The Tate’s work was rendered in the delicate manner that Sutherland developed in the 1950s. It was painted on a commercially prepared white ground with a limited palette consisting of little other than French Ultramarine, Viridian, black and white. Thin oil washes of various tones of blue provided the background on to which the form was thinly sketched in black and green; there are isolated areas of impasto and a number of bolder passages in the upper corners and towards the bottom left hand corner. The paint is generally lean and all of the colours are soluble in water and white spirit. The artist does not appear to have used a compositional grid as he had in earlier works, but pale lines were drawn over the blue to locate the main form. It has been suggested that the painting was made on a temporary support to keep the canvas flat and stretched after painting and this was confirmed by a friend of the artist.
Hydrant II is typical of most of Sutherland’s output of the period in that it presents an imaginary object in a sculptural manner, as an isolated form against a simple background. In this respect such works invite comparison with Francis Bacon’s treatment of the human figure. Douglas Cooper listed it as one of several ‘which are part organic, part mechanical and sometimes near human’ and explained that ‘these three worlds impinge on each other constantly in Sutherland’s work’. This was confirmed by the artist in 1972 when he related Hydrant II to his long-standing ‘interest in the correspondence between machine and mechanical forms and natural forms’. He had developed this theme a few years earlier: ‘Right from the beginning I was interested in certain correspondences. I use the word in the same sense as Baudelaire, meaning the correspondence between machines and organic forms, between organic forms and people, and of people with stones.’ Charles-Pierre Baudelaire’s poem Correspondences, from Les Fleurs du Mal, addresses the equivalence between the senses and different sensory qualities:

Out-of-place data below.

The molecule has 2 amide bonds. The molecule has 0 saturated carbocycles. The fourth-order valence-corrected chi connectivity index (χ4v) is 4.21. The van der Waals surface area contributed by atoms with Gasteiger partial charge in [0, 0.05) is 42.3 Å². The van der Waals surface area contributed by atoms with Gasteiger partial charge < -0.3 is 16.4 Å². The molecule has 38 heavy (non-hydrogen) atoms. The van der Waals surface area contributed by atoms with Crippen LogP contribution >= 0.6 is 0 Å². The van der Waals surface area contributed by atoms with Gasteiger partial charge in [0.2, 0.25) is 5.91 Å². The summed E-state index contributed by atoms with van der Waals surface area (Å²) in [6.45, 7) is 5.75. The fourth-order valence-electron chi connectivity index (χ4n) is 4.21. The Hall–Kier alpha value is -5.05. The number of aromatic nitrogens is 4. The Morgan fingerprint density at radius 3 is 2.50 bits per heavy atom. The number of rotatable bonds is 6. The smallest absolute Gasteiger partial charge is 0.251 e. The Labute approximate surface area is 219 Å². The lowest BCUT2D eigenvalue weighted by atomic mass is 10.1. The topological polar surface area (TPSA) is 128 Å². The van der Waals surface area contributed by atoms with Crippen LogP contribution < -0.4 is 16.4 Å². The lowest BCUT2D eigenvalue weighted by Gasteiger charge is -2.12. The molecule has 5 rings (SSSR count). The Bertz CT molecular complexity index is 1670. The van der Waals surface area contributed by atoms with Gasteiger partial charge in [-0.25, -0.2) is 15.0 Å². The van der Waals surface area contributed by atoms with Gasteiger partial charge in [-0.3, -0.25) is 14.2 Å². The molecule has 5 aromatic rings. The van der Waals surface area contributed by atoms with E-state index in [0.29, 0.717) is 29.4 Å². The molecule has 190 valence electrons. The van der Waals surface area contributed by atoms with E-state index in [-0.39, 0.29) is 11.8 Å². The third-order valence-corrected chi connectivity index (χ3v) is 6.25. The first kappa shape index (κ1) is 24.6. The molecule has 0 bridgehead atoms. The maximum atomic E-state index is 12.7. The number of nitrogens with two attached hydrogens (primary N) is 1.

As far-off echoes from a distance sound
In unity profound and recondite,
Boundless as night itself and as the light,
Sounds, fragrances and colours correspond.
Sutherland would habitually cite such parallels, in particular recalling a story of a blind man who said that scarlet must be like the sound of a trumpet, and frequently employed examples from poetry.